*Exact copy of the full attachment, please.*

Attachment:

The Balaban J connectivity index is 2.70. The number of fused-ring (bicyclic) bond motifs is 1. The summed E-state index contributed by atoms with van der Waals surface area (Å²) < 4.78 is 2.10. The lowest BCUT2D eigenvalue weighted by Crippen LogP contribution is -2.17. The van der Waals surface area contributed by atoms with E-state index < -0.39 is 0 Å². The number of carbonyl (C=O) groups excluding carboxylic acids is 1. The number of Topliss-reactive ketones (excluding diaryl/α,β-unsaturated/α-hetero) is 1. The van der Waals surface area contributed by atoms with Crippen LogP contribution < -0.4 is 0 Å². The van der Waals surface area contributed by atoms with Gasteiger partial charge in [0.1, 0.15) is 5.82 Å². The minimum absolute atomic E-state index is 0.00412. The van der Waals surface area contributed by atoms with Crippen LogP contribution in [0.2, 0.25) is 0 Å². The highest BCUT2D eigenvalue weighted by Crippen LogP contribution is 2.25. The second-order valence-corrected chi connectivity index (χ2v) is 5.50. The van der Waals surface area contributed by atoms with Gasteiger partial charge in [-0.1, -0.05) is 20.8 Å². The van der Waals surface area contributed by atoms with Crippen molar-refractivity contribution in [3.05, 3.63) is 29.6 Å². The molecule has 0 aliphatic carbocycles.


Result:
The Balaban J connectivity index is 2.70. The number of fused-ring (bicyclic) bond motifs is 1. The summed E-state index contributed by atoms with van der Waals surface area (Å²) < 4.78 is 2.10. The lowest BCUT2D eigenvalue weighted by Crippen LogP contribution is -2.17. The van der Waals surface area contributed by atoms with E-state index < -0.39 is 0 Å². The number of carbonyl (C=O) groups excluding carboxylic acids is 1. The number of Topliss-reactive ketones (excluding diaryl/α,β-unsaturated/α-hetero) is 1. The van der Waals surface area contributed by atoms with Crippen LogP contribution < -0.4 is 0 Å². The van der Waals surface area contributed by atoms with Gasteiger partial charge in [0.1, 0.15) is 5.82 Å². The minimum absolute atomic E-state index is 0.00412. The van der Waals surface area contributed by atoms with Crippen LogP contribution in [0.2, 0.25) is 0 Å². The highest BCUT2D eigenvalue weighted by Crippen LogP contribution is 2.25. The second-order valence-corrected chi connectivity index (χ2v) is 5.50. The van der Waals surface area contributed by atoms with Gasteiger partial charge in [-0.1, -0.05) is 20.8 Å². The van der Waals surface area contributed by atoms with Crippen molar-refractivity contribution in [3.05, 3.63) is 29.6 Å². The molecule has 0 aliphatic carbocycles.